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Preview: British Blues Archive Launch Night

6th OCTOBER, 1.30 - 4pm Loughton Methodist Church, Essex
Tickets £10, with all proceeds going towards the archive, available from David Nathan at the Archive at Loughton Library (open M/Tu/W/Fri 10-1pm), or on 0208 502 0181 or

Paul Jones will be hosting

On 6th October the British Blues Archive will be launched at an event hosted by Paul Jones. There will be an interview with Paul for around an hour about blues and his career and then he'll be playing blues with Dominic Ashworth on Guitar and Digby Fairweather for another hour.

The archive will record the British Blues Scene from it's start to the present day and will become the national treasure house of British blues information and memorabilia.

Sax player Peter Harvie says "The National Jazz Archive have asked blues jam Host Stevie King and I to set up a British Blues Archive. The National Jazz Archive has been going a long time and has an impressive collection of memorabilia from the Jazz world. They feel it's time to document the British Blues, and you know they are right. We need to record what has happened and what is happening in the Blues scene in Britain while we can, after all who would have thought Gary Moore would leave us this year".

Bluesman Paul Jones thinks a British Blues Archive is so important he has agreed to become a trustee (the National Jazz Archive, with it's Blues Archive, is a charity) and will launch the archive with an interview and then play some blues with his band. In the interview Peter Harvie will be asking him about the blues and the blues people he has worked with, 'I'll keep it to the blues, but I did buy Paul's 'Do Wah Diddy' when it came out' says Peter.

When did the British blues explosion start? Stevie says you could claim it started with Alexis Korner's release of 'R&B at the Marquee' in 1962 or Cyril Davies's recording for Pye later in the same year, but then perhaps only aficionados would've known what was happening with the Blues in 1962.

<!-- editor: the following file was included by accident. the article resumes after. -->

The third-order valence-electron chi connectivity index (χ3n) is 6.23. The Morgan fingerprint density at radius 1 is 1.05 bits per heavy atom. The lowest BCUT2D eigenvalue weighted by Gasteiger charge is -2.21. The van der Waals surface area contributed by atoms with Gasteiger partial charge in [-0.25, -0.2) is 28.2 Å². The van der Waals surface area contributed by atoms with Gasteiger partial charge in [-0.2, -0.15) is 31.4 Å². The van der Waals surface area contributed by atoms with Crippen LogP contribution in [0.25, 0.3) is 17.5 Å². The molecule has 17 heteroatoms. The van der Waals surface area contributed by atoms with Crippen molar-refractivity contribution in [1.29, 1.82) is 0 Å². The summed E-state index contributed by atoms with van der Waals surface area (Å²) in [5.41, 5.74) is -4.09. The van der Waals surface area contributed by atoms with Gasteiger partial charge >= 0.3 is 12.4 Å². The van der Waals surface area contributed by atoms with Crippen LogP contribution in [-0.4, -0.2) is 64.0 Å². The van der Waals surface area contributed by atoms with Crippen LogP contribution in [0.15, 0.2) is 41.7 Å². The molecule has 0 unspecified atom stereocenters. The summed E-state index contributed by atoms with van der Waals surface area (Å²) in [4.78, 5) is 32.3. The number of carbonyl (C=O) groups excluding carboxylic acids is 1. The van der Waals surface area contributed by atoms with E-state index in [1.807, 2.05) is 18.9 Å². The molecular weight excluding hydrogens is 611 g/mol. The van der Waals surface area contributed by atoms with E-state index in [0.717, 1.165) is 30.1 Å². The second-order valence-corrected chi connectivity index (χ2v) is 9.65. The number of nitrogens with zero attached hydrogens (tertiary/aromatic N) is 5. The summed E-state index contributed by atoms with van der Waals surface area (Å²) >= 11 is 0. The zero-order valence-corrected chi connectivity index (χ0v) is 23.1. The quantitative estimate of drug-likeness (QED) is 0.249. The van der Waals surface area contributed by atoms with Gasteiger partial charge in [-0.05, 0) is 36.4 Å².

For Peter, Willie Dixon's 'Little Red Rooster' by the Rolling Stones, released at the end of 1964, was his introduction to the blues, as it was for many. Whatever got you into the blues you should be at the start of this important archive and you will be most welcomed.

King and Harvie - "When we're not playing we're are putting together the Blues Archive!"

If you have anything you would like to contribute to the blues collection (do you still have that ticket for John Mayall in 1971? What about that poster for Chicken Shack?) then the Blues Archive would love to keep it as a national treasure.

Please contact Peter Harvie on 0208 5248540 to discuss your donation, All donations are held at the National Jazz and Blues Archive, which has premises at Loughton Library, Trap's Hill, Loughton Essex. We can collect.

Anything donated to the archive will never be sold and will be kept forever for future generations to see. The Blues Archive is not for profit and we treasure everything that is donated.

This event is expected to be the first of many. If you would like to be at the start of this compilation of the history of British Blues then do come along.